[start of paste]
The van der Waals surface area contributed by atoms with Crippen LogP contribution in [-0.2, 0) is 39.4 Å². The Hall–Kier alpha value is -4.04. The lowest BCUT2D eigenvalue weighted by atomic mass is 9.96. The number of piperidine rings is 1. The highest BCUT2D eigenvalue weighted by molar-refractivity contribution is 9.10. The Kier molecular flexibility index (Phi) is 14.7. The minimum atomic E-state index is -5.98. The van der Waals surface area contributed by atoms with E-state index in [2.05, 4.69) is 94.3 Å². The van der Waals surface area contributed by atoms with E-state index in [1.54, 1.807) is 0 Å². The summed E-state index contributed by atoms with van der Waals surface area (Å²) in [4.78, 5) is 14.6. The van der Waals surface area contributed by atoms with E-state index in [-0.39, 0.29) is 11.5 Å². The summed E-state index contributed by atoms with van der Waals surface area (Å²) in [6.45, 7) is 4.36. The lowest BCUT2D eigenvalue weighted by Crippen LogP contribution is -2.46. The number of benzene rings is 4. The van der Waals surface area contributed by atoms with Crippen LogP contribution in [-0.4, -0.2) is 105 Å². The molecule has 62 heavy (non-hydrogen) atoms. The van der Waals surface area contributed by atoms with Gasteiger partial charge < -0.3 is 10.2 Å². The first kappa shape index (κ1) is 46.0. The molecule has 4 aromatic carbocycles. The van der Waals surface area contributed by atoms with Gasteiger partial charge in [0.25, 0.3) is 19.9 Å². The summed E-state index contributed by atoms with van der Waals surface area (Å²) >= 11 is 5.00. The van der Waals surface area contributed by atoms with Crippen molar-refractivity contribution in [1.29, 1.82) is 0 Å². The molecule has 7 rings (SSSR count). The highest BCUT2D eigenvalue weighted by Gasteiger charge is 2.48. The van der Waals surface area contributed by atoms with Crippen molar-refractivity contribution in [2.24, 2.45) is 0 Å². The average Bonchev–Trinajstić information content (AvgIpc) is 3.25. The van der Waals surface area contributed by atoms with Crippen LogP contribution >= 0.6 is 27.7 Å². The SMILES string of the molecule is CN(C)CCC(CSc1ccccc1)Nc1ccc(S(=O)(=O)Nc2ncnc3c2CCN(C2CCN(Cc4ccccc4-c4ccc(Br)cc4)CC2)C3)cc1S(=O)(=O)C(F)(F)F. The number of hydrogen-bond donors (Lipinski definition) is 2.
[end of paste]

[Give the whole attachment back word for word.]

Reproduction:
The van der Waals surface area contributed by atoms with Crippen LogP contribution in [-0.2, 0) is 39.4 Å². The Hall–Kier alpha value is -4.04. The lowest BCUT2D eigenvalue weighted by atomic mass is 9.96. The number of piperidine rings is 1. The highest BCUT2D eigenvalue weighted by molar-refractivity contribution is 9.10. The Kier molecular flexibility index (Phi) is 14.7. The minimum atomic E-state index is -5.98. The van der Waals surface area contributed by atoms with E-state index in [2.05, 4.69) is 94.3 Å². The van der Waals surface area contributed by atoms with E-state index in [1.54, 1.807) is 0 Å². The summed E-state index contributed by atoms with van der Waals surface area (Å²) in [4.78, 5) is 14.6. The van der Waals surface area contributed by atoms with E-state index in [-0.39, 0.29) is 11.5 Å². The summed E-state index contributed by atoms with van der Waals surface area (Å²) in [6.45, 7) is 4.36. The lowest BCUT2D eigenvalue weighted by Crippen LogP contribution is -2.46. The number of benzene rings is 4. The van der Waals surface area contributed by atoms with Crippen LogP contribution in [-0.4, -0.2) is 105 Å². The molecule has 62 heavy (non-hydrogen) atoms. The van der Waals surface area contributed by atoms with Gasteiger partial charge < -0.3 is 10.2 Å². The first kappa shape index (κ1) is 46.0. The molecule has 4 aromatic carbocycles. The van der Waals surface area contributed by atoms with Gasteiger partial charge in [0.25, 0.3) is 19.9 Å². The summed E-state index contributed by atoms with van der Waals surface area (Å²) >= 11 is 5.00. The van der Waals surface area contributed by atoms with Crippen molar-refractivity contribution in [1.29, 1.82) is 0 Å². The molecule has 7 rings (SSSR count). The highest BCUT2D eigenvalue weighted by Gasteiger charge is 2.48. The van der Waals surface area contributed by atoms with Crippen molar-refractivity contribution in [2.24, 2.45) is 0 Å². The average Bonchev–Trinajstić information content (AvgIpc) is 3.25. The van der Waals surface area contributed by atoms with Crippen LogP contribution >= 0.6 is 27.7 Å². The SMILES string of the molecule is CN(C)CCC(CSc1ccccc1)Nc1ccc(S(=O)(=O)Nc2ncnc3c2CCN(C2CCN(Cc4ccccc4-c4ccc(Br)cc4)CC2)C3)cc1S(=O)(=O)C(F)(F)F. The number of hydrogen-bond donors (Lipinski definition) is 2.